Nathaniel H. Lipanovich, Stephen Rossi, and Michael G. Ermer,
Irell & Manella LLP, Newport Beach, California, for
Xiomara Costello, Deputy Attorney General; Kenneth C. Byrne,
Supervising Deputy Attorney General; Lance E. Winters, Senior
Assistant Attorney General; Gerald A. Engler, Chief Assistant
Attorney General; Kamala D. Harris Attorney General; Office
of the Attorney General, Los Angeles, California; for
Before: Alex Kozinski and Susan P. Graber, Circuit Judges,
and Charles R. Breyer, [*] Senior District Judge.
panel filed a published order granting an "Application
to File an Oversized Replacement Answering Brief."
panel granted the Application because of the complexity of
the case and its procedural history, including the fact that
the original brief answered a short pro se filing.
Judge Kozinski wrote that he does not consent to the filing
of a fat brief because the state's motion is wholly
inadequate. He wrote that in what has become a common and
lamentable practice, lawyers, instead of getting leave to
file an oversized brief before the deadline, wait for the
last minute to file chubby briefs and dare this court to
of the complexity of this case and its procedural history,
including the fact that the original brief answered a short
pro se filing, the "Application to File an Oversized
Replacement Answering Brief" is GRANTED. The brief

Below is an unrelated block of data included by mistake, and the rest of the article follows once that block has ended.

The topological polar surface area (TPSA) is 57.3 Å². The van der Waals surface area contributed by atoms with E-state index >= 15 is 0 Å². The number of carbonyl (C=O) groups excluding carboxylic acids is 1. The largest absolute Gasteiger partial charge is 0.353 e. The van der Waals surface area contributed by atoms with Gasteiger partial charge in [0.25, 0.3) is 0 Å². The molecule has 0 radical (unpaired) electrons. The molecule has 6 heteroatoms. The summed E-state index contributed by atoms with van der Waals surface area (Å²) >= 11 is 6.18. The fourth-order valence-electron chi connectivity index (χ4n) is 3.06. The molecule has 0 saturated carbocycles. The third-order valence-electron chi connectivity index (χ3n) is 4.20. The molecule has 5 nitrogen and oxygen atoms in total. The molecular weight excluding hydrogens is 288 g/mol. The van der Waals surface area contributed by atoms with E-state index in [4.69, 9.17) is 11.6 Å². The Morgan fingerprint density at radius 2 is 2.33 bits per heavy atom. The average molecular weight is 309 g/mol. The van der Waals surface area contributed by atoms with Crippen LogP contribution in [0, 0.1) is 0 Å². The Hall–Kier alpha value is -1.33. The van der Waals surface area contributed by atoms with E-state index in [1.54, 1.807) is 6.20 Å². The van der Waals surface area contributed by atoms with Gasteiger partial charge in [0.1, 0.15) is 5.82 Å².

tendered July 25, 2016, is ordered filed.
Circuit Judge Kozinski, dissenting.
not consent to the filing of a fat brief because the
state's motion is wholly inadequate. The state had
previously filed a compliant brief that covered many of the
same points, but we ordered replacement briefs in light of
Daire v. Lattimore, 812 F.3d 766 (9th Cir. 2016) (en
banc). The discussion of Daire in the state's
oversized brief takes up only 3 pages; the state's lawyer
gives no coherent explanation for why she needed to add 14
pages. The state mentions the complexity of the facts it
wishes us to consider, but those facts were contained in the
earlier version of the state's brief. Its remaining
explanations are equally unconvincing. To me, it seems
perfectly clear that the state filed an overly long brief
because it thought it could get away with it.
has become a common and rather lamentable practice: Instead
of getting leave to file an oversized brief before the
deadline, lawyers wait for the last minute to file chubby
briefs and dare us to bounce them. Of course, it's hard
to decide cases without a brief from one of the parties, and
denying the motion usually knocks the briefing and argument
schedule out of kilter. Denying the motion is thus more
trouble than allowing the brief to be filed and putting up
with the additional unnecessary pages. Sly lawyers take
advantage of this institutional inertia to flout our page
limits with impunity. This encourages disdain for our rules
and penalizes lawyers, like petitioner's counsel, who
make the effort to comply.
part, I don't feel bound to read beyond the 14, 000 words
allowed by our rules, so I won't read past page 66 of the
state's brief. If counsel for the state wishes me to
consider any argument in the remaining portion of her brief,
she should feel free to file a substitute brief, no longer
than 14, 000 words, which I will read in lieu ...